Mexican Gray Wolf
Environmental groups are taking the Justice Department to court over a policy that prohibits prosecuting individuals who kill endangered wildlife unless it can be proved that they knew they were targeting a protected animal.
Critics charge that the 15-year-old McKittrick policy provides a loophole that has prevented criminal prosecution of dozens of individuals who killed grizzly bears, highly endangered California condors and whooping cranes as well as 48 federally protected Mexican wolves.
The policy stems from a Montana case in which Chad McKittrick was convicted under the Endangered Species Act for killing a wolf near Yellowstone National Park in 1995. He argued that he was not guilty because he thought he was shooting a wild dog.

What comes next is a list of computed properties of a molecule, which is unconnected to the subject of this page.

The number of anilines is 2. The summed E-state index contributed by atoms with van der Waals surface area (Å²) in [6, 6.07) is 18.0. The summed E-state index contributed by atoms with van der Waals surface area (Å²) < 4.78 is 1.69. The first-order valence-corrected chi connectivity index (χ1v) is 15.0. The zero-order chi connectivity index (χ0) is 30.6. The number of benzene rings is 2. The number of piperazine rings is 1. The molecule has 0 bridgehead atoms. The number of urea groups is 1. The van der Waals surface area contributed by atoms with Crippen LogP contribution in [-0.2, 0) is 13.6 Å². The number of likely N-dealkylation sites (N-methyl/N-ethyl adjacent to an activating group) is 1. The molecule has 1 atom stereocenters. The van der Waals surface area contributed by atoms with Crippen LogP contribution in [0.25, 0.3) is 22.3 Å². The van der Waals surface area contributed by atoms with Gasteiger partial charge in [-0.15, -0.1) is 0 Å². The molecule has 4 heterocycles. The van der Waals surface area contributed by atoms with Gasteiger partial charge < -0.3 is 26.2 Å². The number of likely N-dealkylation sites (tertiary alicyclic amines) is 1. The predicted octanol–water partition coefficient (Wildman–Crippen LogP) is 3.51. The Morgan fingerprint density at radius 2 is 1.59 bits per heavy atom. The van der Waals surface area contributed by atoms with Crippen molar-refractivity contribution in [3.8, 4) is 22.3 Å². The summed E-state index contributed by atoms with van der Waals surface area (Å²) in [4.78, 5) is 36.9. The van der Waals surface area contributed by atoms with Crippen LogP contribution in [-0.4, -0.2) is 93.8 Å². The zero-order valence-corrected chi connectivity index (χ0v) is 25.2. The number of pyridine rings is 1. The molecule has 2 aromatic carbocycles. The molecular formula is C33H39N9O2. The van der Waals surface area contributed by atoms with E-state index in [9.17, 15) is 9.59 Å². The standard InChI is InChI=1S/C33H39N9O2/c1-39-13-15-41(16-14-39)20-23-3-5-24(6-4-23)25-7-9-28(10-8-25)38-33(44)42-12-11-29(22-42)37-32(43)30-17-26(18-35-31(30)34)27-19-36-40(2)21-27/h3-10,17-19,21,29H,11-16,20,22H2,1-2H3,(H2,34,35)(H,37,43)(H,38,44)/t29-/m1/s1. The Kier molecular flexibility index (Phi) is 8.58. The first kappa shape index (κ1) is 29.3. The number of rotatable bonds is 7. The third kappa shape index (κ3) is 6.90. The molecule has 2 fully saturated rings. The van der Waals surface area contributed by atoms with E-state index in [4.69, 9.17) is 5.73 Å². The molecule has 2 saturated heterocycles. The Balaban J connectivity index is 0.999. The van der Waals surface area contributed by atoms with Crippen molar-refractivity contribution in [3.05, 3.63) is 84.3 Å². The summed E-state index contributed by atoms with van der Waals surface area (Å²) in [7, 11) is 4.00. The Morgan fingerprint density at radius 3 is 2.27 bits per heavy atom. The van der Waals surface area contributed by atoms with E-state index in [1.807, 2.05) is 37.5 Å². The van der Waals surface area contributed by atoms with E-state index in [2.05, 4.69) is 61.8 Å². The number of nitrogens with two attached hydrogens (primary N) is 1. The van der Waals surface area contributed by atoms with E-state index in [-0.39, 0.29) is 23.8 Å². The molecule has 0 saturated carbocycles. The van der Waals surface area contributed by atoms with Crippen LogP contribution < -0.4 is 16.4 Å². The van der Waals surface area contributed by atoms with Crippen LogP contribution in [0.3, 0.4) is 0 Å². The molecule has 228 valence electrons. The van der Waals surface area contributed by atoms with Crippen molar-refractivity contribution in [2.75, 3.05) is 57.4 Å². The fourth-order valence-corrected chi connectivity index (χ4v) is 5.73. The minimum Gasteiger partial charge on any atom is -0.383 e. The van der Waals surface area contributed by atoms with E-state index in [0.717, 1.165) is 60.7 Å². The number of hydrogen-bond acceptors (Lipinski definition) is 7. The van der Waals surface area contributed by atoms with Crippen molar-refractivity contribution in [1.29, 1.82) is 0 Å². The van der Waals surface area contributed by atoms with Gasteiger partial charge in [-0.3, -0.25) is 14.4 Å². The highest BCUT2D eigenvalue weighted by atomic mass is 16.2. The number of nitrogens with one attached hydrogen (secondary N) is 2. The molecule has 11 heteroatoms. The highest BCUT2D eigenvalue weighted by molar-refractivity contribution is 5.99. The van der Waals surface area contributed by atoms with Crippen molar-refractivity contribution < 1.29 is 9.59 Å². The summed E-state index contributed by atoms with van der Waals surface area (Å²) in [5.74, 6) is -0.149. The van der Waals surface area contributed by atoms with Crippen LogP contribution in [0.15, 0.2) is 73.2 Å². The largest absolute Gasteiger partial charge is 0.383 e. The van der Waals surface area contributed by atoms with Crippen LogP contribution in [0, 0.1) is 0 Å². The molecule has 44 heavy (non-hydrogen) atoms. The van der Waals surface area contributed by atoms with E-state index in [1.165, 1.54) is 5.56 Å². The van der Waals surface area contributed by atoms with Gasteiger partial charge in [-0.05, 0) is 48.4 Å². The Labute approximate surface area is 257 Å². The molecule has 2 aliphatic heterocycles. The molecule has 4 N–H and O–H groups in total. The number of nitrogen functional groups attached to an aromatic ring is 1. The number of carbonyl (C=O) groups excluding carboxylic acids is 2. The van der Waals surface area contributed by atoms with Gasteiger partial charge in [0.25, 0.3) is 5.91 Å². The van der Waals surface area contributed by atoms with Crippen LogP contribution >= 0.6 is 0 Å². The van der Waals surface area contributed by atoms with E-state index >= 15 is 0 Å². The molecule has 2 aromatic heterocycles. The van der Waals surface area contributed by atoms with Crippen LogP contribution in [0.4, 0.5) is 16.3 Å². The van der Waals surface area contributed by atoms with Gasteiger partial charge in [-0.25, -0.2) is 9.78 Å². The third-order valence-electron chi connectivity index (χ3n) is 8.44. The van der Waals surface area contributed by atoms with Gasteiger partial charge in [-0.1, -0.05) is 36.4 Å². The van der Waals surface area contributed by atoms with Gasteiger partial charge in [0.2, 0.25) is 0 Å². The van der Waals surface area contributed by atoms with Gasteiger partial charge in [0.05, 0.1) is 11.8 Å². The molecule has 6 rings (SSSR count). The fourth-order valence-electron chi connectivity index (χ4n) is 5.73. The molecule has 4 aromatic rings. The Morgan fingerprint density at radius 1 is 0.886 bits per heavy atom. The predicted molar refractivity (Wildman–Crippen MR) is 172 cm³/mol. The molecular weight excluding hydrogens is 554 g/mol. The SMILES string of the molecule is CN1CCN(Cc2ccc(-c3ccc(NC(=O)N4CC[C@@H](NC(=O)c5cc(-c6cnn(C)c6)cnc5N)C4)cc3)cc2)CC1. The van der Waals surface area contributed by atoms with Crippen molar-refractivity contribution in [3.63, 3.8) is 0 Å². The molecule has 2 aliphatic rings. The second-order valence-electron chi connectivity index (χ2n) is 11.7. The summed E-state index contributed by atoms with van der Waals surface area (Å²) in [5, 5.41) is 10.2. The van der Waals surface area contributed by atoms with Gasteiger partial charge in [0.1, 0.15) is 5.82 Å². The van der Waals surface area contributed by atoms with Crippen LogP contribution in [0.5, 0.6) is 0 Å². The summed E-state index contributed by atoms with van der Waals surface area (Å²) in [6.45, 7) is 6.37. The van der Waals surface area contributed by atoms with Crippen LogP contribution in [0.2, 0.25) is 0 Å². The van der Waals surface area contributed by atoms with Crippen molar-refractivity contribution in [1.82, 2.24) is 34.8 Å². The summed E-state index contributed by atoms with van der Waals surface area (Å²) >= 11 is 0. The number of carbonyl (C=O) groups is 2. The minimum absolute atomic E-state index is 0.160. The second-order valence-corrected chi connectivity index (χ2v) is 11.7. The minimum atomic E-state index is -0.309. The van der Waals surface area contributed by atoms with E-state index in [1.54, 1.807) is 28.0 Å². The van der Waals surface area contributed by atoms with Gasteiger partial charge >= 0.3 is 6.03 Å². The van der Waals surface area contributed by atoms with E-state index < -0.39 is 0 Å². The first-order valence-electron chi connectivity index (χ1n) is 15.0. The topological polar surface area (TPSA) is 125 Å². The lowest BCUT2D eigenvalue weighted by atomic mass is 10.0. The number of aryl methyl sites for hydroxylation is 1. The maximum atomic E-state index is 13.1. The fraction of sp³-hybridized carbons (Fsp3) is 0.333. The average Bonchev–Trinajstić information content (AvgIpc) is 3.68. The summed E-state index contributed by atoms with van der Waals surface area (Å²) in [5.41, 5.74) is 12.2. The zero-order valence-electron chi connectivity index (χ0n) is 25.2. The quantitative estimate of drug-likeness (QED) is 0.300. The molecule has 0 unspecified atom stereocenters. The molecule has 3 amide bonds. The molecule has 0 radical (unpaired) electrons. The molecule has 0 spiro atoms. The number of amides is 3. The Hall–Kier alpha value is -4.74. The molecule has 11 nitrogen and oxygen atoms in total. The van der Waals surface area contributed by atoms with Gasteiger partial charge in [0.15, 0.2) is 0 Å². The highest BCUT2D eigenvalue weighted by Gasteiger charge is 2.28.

McKittrick appealed the conviction and lost, but the Justice Department nonetheless adopted a policy that became the threshold for taking on similar cases: prosecutors must prove that the individual knowingly killed a protected species.
The lawsuit charges that the policy sets a higher burden of proof than previously required, arguing, “The DOJ’s McKittrick policy is a policy that is so extreme that it amounts to a conscious and express abdication of DOJ’s statutory responsibility to prosecute criminal violations of the ESA as general intent crimes.”
Ignorance of the law excuses no one is a long-standing legal principle which means that a person who is unaware of a law may not escape liability for violating that law. Otherwise, all a criminal would need to be excused from responsibility is to claim – “I didn’t know that”.
A crap excuse enshrined by politicians to cover for hunters and ranchers who hate the reintroduction of native species like wolves to rebalance wilderness ecology perpetually under threat.